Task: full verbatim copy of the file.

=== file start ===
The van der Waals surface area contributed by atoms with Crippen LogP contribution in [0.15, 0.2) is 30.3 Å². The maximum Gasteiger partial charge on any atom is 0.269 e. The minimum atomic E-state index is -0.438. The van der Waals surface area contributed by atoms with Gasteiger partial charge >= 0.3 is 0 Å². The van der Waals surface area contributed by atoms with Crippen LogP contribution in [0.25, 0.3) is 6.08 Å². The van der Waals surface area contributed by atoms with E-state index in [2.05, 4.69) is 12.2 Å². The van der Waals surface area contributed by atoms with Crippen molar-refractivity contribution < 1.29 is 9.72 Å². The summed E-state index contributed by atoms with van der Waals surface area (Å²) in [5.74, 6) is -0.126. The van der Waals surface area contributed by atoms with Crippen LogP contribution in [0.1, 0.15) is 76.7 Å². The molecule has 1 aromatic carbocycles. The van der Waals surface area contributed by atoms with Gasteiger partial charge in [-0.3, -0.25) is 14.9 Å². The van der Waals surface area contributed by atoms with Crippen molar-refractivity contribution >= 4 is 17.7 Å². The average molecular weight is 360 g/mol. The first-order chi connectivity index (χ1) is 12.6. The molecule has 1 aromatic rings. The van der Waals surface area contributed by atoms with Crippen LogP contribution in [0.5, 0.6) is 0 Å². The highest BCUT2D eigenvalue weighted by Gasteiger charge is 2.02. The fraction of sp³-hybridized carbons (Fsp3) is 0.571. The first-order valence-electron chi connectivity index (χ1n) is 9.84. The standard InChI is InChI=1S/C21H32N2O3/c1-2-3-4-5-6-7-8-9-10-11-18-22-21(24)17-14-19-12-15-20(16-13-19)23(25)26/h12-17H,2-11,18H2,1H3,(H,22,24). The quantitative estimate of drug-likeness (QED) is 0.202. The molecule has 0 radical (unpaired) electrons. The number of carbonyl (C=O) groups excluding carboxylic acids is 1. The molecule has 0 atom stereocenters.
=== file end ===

The van der Waals surface area contributed by atoms with Crippen LogP contribution in [0.15, 0.2) is 30.3 Å². The maximum Gasteiger partial charge on any atom is 0.269 e. The minimum atomic E-state index is -0.438. The van der Waals surface area contributed by atoms with Gasteiger partial charge >= 0.3 is 0 Å². The van der Waals surface area contributed by atoms with Crippen LogP contribution in [0.25, 0.3) is 6.08 Å². The van der Waals surface area contributed by atoms with E-state index in [2.05, 4.69) is 12.2 Å². The van der Waals surface area contributed by atoms with Crippen molar-refractivity contribution < 1.29 is 9.72 Å². The summed E-state index contributed by atoms with van der Waals surface area (Å²) in [5.74, 6) is -0.126. The van der Waals surface area contributed by atoms with Crippen LogP contribution in [0.1, 0.15) is 76.7 Å². The molecule has 1 aromatic carbocycles. The van der Waals surface area contributed by atoms with Gasteiger partial charge in [-0.3, -0.25) is 14.9 Å². The van der Waals surface area contributed by atoms with Crippen molar-refractivity contribution >= 4 is 17.7 Å². The average molecular weight is 360 g/mol. The first-order chi connectivity index (χ1) is 12.6. The molecule has 1 aromatic rings. The van der Waals surface area contributed by atoms with Crippen LogP contribution in [0.5, 0.6) is 0 Å². The highest BCUT2D eigenvalue weighted by Gasteiger charge is 2.02. The fraction of sp³-hybridized carbons (Fsp3) is 0.571. The first-order valence-electron chi connectivity index (χ1n) is 9.84. The standard InChI is InChI=1S/C21H32N2O3/c1-2-3-4-5-6-7-8-9-10-11-18-22-21(24)17-14-19-12-15-20(16-13-19)23(25)26/h12-17H,2-11,18H2,1H3,(H,22,24). The quantitative estimate of drug-likeness (QED) is 0.202. The molecule has 0 radical (unpaired) electrons. The number of carbonyl (C=O) groups excluding carboxylic acids is 1. The molecule has 0 atom stereocenters.